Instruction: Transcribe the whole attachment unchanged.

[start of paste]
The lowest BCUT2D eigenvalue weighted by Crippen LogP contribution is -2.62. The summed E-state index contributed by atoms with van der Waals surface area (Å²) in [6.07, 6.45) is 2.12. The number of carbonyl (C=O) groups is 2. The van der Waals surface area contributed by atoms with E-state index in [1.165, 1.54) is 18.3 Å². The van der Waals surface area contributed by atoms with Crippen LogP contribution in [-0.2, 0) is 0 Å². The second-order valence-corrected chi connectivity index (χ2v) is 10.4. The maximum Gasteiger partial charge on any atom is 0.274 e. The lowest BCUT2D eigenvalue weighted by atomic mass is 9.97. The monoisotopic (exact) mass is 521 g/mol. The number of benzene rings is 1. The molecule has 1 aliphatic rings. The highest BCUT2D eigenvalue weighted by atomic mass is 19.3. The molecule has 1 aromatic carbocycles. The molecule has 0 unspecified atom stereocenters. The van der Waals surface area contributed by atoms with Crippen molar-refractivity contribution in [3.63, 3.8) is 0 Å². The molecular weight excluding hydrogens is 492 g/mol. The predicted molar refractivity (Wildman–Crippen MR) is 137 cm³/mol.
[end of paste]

The lowest BCUT2D eigenvalue weighted by Crippen LogP contribution is -2.62. The summed E-state index contributed by atoms with van der Waals surface area (Å²) in [6.07, 6.45) is 2.12. The number of carbonyl (C=O) groups is 2. The van der Waals surface area contributed by atoms with E-state index in [1.165, 1.54) is 18.3 Å². The van der Waals surface area contributed by atoms with Crippen LogP contribution in [-0.2, 0) is 0 Å². The second-order valence-corrected chi connectivity index (χ2v) is 10.4. The maximum Gasteiger partial charge on any atom is 0.274 e. The lowest BCUT2D eigenvalue weighted by atomic mass is 9.97. The monoisotopic (exact) mass is 521 g/mol. The number of benzene rings is 1. The molecule has 1 aliphatic rings. The highest BCUT2D eigenvalue weighted by atomic mass is 19.3. The molecule has 1 aromatic carbocycles. The molecule has 0 unspecified atom stereocenters. The van der Waals surface area contributed by atoms with Crippen molar-refractivity contribution in [3.63, 3.8) is 0 Å². The molecular weight excluding hydrogens is 492 g/mol. The predicted molar refractivity (Wildman–Crippen MR) is 137 cm³/mol.